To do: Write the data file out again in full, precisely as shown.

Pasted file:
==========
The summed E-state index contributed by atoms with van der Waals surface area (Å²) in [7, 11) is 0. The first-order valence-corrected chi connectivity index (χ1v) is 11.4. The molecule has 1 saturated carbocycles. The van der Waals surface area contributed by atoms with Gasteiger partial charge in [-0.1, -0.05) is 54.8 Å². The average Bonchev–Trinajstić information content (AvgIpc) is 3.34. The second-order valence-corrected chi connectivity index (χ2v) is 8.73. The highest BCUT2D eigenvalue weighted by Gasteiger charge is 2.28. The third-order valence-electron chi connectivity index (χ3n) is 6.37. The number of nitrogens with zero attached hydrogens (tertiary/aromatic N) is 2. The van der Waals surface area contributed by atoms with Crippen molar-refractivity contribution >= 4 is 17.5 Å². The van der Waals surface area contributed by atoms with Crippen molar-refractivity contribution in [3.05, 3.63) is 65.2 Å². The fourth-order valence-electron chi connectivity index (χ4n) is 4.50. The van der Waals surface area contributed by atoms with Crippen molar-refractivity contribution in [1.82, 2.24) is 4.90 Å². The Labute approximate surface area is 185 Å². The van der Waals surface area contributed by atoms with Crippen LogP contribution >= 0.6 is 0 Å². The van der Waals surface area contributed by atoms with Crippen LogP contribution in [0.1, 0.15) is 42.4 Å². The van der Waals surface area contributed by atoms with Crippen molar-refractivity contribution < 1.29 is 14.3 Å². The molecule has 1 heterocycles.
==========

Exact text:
The summed E-state index contributed by atoms with van der Waals surface area (Å²) in [7, 11) is 0. The first-order valence-corrected chi connectivity index (χ1v) is 11.4. The molecule has 1 saturated carbocycles. The van der Waals surface area contributed by atoms with Gasteiger partial charge in [-0.1, -0.05) is 54.8 Å². The average Bonchev–Trinajstić information content (AvgIpc) is 3.34. The second-order valence-corrected chi connectivity index (χ2v) is 8.73. The highest BCUT2D eigenvalue weighted by Gasteiger charge is 2.28. The third-order valence-electron chi connectivity index (χ3n) is 6.37. The number of nitrogens with zero attached hydrogens (tertiary/aromatic N) is 2. The van der Waals surface area contributed by atoms with Crippen molar-refractivity contribution >= 4 is 17.5 Å². The van der Waals surface area contributed by atoms with Crippen molar-refractivity contribution in [3.05, 3.63) is 65.2 Å². The fourth-order valence-electron chi connectivity index (χ4n) is 4.50. The van der Waals surface area contributed by atoms with Crippen molar-refractivity contribution in [1.82, 2.24) is 4.90 Å². The Labute approximate surface area is 185 Å². The van der Waals surface area contributed by atoms with Crippen LogP contribution >= 0.6 is 0 Å². The van der Waals surface area contributed by atoms with Crippen LogP contribution in [0.1, 0.15) is 42.4 Å². The van der Waals surface area contributed by atoms with Crippen molar-refractivity contribution < 1.29 is 14.3 Å². The molecule has 1 heterocycles.